As pointed out earlier this week, I found one tech stock in particular, Cisco Systems (NASDAQ:CSCO), attractive enough to add to my portfolio. Let's take a look at the other new entrants to my stock watchlist, all coming from the tech or retail sectors:
- Gap Inc. (NYSE:GPS)
- Iron Mountain Inc. (NYSE:IRM)
- Research In Motion Ltd. (RIMM)
- RadioShack Corp. (NYSE:RSH)
Gap is a clothing retailer with a number of well-known brands, including Banana Republic, Old Navy, and of course Gap. Despite analyst grumbling about missteps with its various product lines, GPS looks to be the pick of this litter from a financial standpoint, starting with the stellar returns on equity near 27%, which looks even more impressive considering the company is debt-free. No debt means a rock-solid balance sheet and over $2 cash per share.
Free cash flow (FCF) has been fairly steady over the last five years, averaging $1.2B during a period spanning several years of recession and hunkered-down consumers. However, revenue has been trending down even as earnings and FCF have risen. This worrisome pattern suggests some caution in valuing Gap; I put a rough intrinsic value of $26 per share on it. At its current price near $23, the stock's slight discount does not warrant serious consideration, but I would look again if GPS fell to $18.
RadioShack is another retailer, selling electronic goods and accessories. RSH has been oft-mentioned as a possible buy-out candidate, so I took a quick look at the stock. The company has a reasonable debt load and respectable returns, but FCF has been trending down sharply in the last five years, with some big working capital adjustments in 2010. Without digging into the company's financial reports, it is impossible to ascertain whether RadioShack can reverse course, but it may be worth an in-depth look.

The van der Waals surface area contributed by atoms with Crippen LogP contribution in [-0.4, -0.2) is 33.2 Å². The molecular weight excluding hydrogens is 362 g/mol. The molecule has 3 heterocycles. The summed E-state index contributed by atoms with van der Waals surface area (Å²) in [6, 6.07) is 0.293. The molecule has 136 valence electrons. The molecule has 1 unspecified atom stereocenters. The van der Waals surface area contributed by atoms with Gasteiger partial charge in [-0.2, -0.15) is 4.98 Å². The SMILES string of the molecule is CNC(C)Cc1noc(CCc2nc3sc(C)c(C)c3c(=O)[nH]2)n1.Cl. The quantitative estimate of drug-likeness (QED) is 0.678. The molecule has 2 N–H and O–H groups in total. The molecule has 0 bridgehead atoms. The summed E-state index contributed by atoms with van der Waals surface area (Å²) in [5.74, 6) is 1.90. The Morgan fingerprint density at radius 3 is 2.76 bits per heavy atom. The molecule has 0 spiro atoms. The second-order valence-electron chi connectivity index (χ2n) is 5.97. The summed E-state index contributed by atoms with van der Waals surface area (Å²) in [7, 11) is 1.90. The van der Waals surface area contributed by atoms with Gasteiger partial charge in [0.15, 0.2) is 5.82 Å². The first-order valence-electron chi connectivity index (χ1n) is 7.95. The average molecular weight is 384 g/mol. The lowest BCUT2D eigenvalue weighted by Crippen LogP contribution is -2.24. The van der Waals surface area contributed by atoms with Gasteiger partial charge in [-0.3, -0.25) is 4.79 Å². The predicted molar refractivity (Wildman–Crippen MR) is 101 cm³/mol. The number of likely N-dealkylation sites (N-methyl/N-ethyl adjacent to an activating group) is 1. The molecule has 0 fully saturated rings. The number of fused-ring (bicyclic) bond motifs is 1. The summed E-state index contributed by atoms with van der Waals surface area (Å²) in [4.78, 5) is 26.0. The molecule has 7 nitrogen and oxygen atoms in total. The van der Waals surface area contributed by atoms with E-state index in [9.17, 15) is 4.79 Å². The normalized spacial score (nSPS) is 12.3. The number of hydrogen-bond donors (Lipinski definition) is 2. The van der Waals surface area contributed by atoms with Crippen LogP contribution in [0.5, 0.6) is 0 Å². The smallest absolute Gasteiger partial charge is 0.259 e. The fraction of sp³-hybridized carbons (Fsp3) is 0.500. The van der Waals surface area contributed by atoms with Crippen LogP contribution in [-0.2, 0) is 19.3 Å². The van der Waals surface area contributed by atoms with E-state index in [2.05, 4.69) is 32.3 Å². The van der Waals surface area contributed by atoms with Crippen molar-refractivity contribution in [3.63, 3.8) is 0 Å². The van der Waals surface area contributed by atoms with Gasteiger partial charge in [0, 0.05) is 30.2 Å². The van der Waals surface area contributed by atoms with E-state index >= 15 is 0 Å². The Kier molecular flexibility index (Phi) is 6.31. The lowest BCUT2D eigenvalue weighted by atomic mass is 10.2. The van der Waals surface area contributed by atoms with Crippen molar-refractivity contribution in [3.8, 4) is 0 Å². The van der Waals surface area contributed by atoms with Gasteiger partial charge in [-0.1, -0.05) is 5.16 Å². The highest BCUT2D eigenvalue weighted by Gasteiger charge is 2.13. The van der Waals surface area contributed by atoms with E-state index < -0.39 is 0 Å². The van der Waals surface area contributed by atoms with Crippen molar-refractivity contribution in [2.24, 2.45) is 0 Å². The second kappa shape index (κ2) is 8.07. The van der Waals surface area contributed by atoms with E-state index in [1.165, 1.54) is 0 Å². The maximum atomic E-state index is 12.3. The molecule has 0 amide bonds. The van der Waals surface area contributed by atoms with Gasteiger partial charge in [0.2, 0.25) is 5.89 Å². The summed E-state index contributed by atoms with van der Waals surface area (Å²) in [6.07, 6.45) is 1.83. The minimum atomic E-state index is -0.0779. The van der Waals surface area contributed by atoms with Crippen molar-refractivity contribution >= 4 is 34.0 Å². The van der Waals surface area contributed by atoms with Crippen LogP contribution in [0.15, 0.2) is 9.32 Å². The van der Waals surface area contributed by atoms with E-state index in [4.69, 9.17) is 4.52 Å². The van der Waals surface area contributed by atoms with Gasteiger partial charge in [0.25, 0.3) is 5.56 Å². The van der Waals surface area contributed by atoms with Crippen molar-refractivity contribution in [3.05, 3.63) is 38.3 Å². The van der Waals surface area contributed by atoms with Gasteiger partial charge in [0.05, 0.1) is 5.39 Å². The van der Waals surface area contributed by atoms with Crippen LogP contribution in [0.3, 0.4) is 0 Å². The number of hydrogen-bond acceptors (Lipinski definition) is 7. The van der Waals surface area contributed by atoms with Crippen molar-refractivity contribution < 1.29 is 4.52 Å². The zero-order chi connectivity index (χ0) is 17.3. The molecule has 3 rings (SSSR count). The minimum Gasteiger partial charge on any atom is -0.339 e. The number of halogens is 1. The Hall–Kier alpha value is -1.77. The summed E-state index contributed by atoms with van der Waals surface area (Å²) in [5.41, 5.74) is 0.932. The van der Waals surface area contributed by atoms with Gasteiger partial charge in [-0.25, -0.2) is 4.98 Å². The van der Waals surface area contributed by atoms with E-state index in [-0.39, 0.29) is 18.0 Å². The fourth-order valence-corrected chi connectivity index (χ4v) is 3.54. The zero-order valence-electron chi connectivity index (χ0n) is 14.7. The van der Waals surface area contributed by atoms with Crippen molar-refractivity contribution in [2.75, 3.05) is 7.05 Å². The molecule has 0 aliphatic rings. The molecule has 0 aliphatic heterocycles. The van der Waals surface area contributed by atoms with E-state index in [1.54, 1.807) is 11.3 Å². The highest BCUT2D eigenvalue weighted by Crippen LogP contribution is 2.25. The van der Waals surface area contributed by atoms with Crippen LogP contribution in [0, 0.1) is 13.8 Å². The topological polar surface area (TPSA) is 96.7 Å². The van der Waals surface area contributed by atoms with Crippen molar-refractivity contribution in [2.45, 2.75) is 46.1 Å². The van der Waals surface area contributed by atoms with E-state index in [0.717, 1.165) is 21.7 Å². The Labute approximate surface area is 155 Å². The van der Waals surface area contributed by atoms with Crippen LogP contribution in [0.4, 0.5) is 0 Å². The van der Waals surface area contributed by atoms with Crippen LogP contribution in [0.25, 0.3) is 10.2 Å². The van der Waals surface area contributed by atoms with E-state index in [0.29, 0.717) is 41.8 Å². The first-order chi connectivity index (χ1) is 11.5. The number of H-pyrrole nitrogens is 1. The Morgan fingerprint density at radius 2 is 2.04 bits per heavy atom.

Famed value investor Mohnish Pabrai wrote in his first book that retail stocks were to be avoided. As such, we have two tech stocks added to the watchlist this week. From a quick survey standpoint, Iron Mountain may (or may not) have good growth potential, but the stock is priced as such, making it unattractive as an investment opportunity near its $32 share price.
Our last stock this week is an interesting case: Research In Motion. With all the accolades accorded to Apple (NASDAQ:AAPL) and its iPhone/iPad product line, perhaps the market has soured on rivals like RIM to the point where a one-time growth stock is now value. A PEG ratio of 0.45 certainly suggests this might be the case, and a balance sheet loaded with $2B cash and no debt looks good as well.
Unfortunately, the stock's price still outstrips the intrinsic value implied strictly by FCF. Based solely on FCF, I would value RIMM shares at $50, below where it's trading now. Keep in mind, these rough valuations give no credence to possible growth catalysts, but simply examine past cash flow in trying to determine a company's proven earning power. Throw in the competitive concerns as Apple continues to grow market share, and I am inclined to look elsewhere.
Disclosure: I am long CSCO.